Head out on the highway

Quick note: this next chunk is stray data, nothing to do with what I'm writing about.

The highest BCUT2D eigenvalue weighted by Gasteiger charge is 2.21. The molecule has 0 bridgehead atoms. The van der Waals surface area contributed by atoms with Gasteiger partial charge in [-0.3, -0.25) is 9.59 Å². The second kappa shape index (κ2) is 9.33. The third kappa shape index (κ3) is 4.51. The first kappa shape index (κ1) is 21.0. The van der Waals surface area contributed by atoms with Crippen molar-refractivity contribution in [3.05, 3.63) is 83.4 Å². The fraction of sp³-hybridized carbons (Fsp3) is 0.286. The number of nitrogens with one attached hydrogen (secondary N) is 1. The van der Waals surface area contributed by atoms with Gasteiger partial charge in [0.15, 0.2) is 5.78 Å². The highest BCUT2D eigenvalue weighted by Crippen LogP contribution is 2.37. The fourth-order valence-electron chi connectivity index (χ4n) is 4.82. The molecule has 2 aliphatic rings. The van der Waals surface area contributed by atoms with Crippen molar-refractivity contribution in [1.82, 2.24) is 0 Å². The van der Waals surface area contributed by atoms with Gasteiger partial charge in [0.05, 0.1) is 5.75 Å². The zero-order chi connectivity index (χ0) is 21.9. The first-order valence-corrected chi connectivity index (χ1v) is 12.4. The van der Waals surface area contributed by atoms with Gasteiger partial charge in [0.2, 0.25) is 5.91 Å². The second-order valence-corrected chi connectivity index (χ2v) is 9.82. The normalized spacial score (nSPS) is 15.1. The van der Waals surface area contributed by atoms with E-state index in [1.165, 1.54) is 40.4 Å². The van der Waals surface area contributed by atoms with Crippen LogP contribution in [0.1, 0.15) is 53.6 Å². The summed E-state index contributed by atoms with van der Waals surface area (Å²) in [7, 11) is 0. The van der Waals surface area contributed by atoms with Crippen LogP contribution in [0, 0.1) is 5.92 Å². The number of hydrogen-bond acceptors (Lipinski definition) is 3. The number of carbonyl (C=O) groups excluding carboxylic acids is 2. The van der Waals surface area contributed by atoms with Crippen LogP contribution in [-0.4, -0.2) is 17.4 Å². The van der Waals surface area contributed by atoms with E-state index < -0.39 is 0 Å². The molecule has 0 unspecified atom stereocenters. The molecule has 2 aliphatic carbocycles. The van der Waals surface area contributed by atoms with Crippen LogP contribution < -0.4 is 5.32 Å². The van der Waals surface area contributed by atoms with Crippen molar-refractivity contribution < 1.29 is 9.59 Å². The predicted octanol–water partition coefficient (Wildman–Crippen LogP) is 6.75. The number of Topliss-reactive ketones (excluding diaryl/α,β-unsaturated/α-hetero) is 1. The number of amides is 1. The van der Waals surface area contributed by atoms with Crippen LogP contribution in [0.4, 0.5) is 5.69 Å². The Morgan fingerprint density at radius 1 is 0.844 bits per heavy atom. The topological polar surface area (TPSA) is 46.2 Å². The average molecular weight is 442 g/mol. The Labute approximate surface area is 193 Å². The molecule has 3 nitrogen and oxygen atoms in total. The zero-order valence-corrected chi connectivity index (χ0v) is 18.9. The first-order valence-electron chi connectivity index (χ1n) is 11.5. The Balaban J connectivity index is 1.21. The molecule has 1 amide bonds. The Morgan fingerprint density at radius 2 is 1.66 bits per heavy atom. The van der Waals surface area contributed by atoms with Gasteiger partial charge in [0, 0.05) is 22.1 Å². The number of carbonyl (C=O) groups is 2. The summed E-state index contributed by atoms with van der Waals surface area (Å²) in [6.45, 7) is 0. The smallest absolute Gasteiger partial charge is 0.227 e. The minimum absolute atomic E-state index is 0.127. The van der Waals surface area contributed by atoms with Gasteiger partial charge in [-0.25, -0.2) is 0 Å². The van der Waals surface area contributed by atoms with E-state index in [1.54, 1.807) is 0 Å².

Recently I helped my friends move. Now, when it comes to having me help with the actual hauling of boxes, it’s the equivalent of having two burly friends not show up. Not to imply that I’m lazy, but by noon I was already attempting to organize a union amongst the other helpers (I felt we weren’t getting enough pastry breaks).To make up for my uselessness, I volunteered to single-handedly drive the moving van to Grand Junction. My friends initially balked at this idea, since they were moving to Fort Collins. Eventually we reached a compromise: I could drive the truck to Fort Collins if I promised not to help move the refrigerator.Thus began my journey.It was a dream come true for me. I’d always wanted to be in the cab of an 18-wheeler. This particular U-Haul wasn’t technically an 18-wheeler, in that it only had six wheels, but I figured it was OK to count the wheels on the bicycles loaded in the back.The first thing I did was to adjust the big wing mirrors so that I couldn’t see anything that was happening behind me. I really didn’t want to know … I was terrified enough by what was going to be happening in front of me. Besides, what do I really need mirrors for? I’m a trucker now – people get out of MY way. And God forbid I should ever actually have to back this thing up.The second thing I did was grab for the CB radio. I always wanted a CB as a child, but was never allowed to have one. I tried to make up for it by listening to all the CB songs which were popular at the time. But now, finally, here I was with my very own CB radio and six glorious hours to yak away on it, talking man to man with the others truckers about whatever it is truckers talk about. Soon I’d know. I picked up the microphone, cleared my throat, and spoke the words I’d rehearsed hundreds of times:”Hey, breaker one nine. How ’bout it? Yee haw! Ten four, good buddies, this here’s Barrelin’ Barry, barrelin’ down the freeway of life. What’s the smokey report look like on I-seven-oh? Come back? Over …”No response. Maybe CBs are out of style? I took a deep breath and tried again:”Mercy sakes, 10 four good buddies. I’m pushin’ double nickels with the pedal to the metal. Breaker, breaker, breaker. Anybody got their ears on? Over …”Silence. Maybe I just need to win their confidence. For the next half hour I rattled off every CB catch phrase that I remembered (“Come on back and talk to Teddy Bear …”), in every possible combination, still to no avail. Finally, I pulled the manual from the glove box and turned to the page on CB Radio Operation. A laminated card fell out into my lap.”This model U-Haul is not equipped with a Citizen’s Band Radio,” the card read.”And if you’re reading this,” it continued, “chances are that you have just spent 45 minutes talking into the cigarette lighter.”Fair enough. As it turned out, I was only slightly less competent as a U-Haul driver than I was as a U-Haul packer. In fact, it occurred to me that instead of writing “U-Haul” on the side of the truck, they should write, “Attention Motorists! The Person Behind The Wheel Of This Vehicle Has Little Or No Idea How To Safely Drive A Truck This Large And Is Probably Very Scared. You’d Be Smart To Stay Way The Hell Out Of Their Way.” Of course, if they wrote all that, there would be no room for the scenic Gee-But-Moving-Can-Be-Such-Fun picture. On the side of my truck there was a large painting of colorful tropical fish, with the words, “Hawaii-America’s Moving Adventure.” Also … and this seemed odd … it had Iowa plates.Still, there I was … a truck drivin’ man. Born to live on the open highway, cruising down I-70, singing a Willie Nelson medley, waving happily at other truck drivers as they gave me a wide berth and muttered into their CBs.And then, it happened. I got hungry.(Next time: Eastbound and down at a “choke ‘n’ puke.”)Barry Smith’s column runs in The Aspen Times on Mondays. His e-mail address is barry@Irrelativity.com, and his very own Web page is at http://www.Irrelativity.com
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